Never Too Late - January 2022

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Have you ever heard the phrase, “you can’t pour from an empty cup”? Many times, caregivers are so wrapped up in providing care for others that they neglect caring for themselves. According to the National Institute on Aging, caregivers are more likely to have physical and emotional health problems,

Memory Cafés A Memory Café is a warm, welcoming environment for individuals with Alzheimer’s disease and other related dementias. They are designed to include family members and caregivers as well (if they are involved), for a shared experience. Additionally, they can be helpful for people with all forms of mild cognitive impairment. They are a place to talk with others who understand what you are going through, to forget your limitations and instead focus on strengths, socialize, and explore something new. All cafés have a shared goal – to help guests feel comfortable and to know that they are not alone. Let It Be – Memory Café is hosting a virtual concert series, each month a different local band or musical will come and provide musical entertainment for your enjoyment! The next café will be Sunday January 16 , 2022, from 1:00–2:00pm via Zoom (click here) Zoom Meeting ID: 869 9389 8633 Passcode: 225829 Contact: Marven Page – (520) 477-2389 or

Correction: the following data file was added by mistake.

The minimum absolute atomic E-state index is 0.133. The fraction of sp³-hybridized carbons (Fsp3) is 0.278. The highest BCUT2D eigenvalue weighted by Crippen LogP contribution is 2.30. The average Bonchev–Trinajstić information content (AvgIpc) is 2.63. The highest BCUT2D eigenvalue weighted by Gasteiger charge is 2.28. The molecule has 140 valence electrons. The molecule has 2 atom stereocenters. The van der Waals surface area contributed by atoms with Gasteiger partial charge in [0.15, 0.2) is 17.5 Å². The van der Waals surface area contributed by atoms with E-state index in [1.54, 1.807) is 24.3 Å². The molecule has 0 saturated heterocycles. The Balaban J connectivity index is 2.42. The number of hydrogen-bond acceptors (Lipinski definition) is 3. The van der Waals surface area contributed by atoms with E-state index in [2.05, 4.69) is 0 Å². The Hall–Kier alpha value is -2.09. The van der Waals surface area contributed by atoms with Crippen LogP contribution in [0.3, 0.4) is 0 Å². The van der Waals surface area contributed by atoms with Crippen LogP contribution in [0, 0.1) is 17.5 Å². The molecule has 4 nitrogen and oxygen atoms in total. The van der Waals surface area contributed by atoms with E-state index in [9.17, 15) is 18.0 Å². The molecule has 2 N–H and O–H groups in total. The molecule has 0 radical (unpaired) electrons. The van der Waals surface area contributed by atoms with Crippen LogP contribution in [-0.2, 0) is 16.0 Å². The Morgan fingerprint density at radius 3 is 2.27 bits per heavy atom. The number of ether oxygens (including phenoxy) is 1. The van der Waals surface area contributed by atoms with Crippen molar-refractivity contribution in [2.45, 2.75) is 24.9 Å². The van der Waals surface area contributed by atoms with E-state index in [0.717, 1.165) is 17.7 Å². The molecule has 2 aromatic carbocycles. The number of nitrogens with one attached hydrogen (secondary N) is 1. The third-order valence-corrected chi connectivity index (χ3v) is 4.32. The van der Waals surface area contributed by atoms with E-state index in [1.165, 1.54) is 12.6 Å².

the risk of which heightens when adding holiday stressors. Some common signs of stress are a change in eating or sleeping habits, difficulty concentrating, fatigue or restlessness and irritability. If any of this sounds familiar, it may be time to hit pause and evaluate what you can do to care for yourself. While self-care is one of the most important things you can do as a caregiver it can be difficult to prioritize in the midst of caring for others. Staying connected with family and friends, focusing on your mental and physical health, engaging in relaxing or entertaining activities and creating a calming, pleasant environment are some ways to self-care. Where does self-care start when you are living with memory loss? Whether you have a care partner living with you or you are living alone, a support system is vital. Engaging socially is important, whether it is getting together for coffee, talking on the phone, video chatting or attending a Memory Café. Being able to stay connected with your support system and focus on things that are not dementia related is essential. Activities, movement, and exercise can be beneficial for both a caregiver and person living with dementia. Research suggests that a delay or slowing decline in thinking skills, reduced stress, and increased symptoms of depressions may result from mild-to- moderate activity. Going for short walks, doing a puzzle, listening to a podcast, or painting are all things that you can try to both engage your body and mind. It is important to remember that there is no right or wrong way to feel about what is happening. Creating a support system and space for you and your loved one to be safe and cared for will help you as you go through this journey.

Memory concerns? Call the PCOA Helpline at (520) 790-7262 or visit our website to complete a referral form online

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Pima Council on Aging

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